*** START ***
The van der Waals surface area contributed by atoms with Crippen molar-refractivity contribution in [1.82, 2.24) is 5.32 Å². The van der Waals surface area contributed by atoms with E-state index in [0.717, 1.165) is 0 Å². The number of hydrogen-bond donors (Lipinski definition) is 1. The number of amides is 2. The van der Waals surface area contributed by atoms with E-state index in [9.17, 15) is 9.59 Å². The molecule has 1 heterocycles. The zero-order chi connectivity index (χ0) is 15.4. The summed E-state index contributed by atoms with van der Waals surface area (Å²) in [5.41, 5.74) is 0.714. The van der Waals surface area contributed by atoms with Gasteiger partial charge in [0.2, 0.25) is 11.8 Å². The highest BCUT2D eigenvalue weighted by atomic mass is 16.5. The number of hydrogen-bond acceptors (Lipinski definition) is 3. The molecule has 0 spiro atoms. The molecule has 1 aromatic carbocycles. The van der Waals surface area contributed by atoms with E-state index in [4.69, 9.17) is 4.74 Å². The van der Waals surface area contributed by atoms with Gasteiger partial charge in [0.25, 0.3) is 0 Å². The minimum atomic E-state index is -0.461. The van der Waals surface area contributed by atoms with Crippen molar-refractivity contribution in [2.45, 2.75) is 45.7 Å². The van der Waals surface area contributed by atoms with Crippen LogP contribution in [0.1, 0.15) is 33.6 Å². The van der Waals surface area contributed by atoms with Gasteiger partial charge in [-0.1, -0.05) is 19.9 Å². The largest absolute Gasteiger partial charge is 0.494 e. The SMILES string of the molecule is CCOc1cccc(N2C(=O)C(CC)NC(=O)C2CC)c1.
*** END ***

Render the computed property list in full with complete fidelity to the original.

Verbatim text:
The van der Waals surface area contributed by atoms with Crippen molar-refractivity contribution in [1.82, 2.24) is 5.32 Å². The van der Waals surface area contributed by atoms with E-state index in [0.717, 1.165) is 0 Å². The number of hydrogen-bond donors (Lipinski definition) is 1. The number of amides is 2. The van der Waals surface area contributed by atoms with E-state index in [9.17, 15) is 9.59 Å². The molecule has 1 heterocycles. The zero-order chi connectivity index (χ0) is 15.4. The summed E-state index contributed by atoms with van der Waals surface area (Å²) in [5.41, 5.74) is 0.714. The van der Waals surface area contributed by atoms with Gasteiger partial charge in [0.2, 0.25) is 11.8 Å². The highest BCUT2D eigenvalue weighted by atomic mass is 16.5. The number of hydrogen-bond acceptors (Lipinski definition) is 3. The molecule has 0 spiro atoms. The molecule has 1 aromatic carbocycles. The van der Waals surface area contributed by atoms with E-state index in [4.69, 9.17) is 4.74 Å². The van der Waals surface area contributed by atoms with Gasteiger partial charge in [0.25, 0.3) is 0 Å². The minimum atomic E-state index is -0.461. The van der Waals surface area contributed by atoms with Crippen molar-refractivity contribution in [2.45, 2.75) is 45.7 Å². The van der Waals surface area contributed by atoms with Crippen LogP contribution in [0.1, 0.15) is 33.6 Å². The van der Waals surface area contributed by atoms with Gasteiger partial charge in [-0.1, -0.05) is 19.9 Å². The largest absolute Gasteiger partial charge is 0.494 e. The SMILES string of the molecule is CCOc1cccc(N2C(=O)C(CC)NC(=O)C2CC)c1.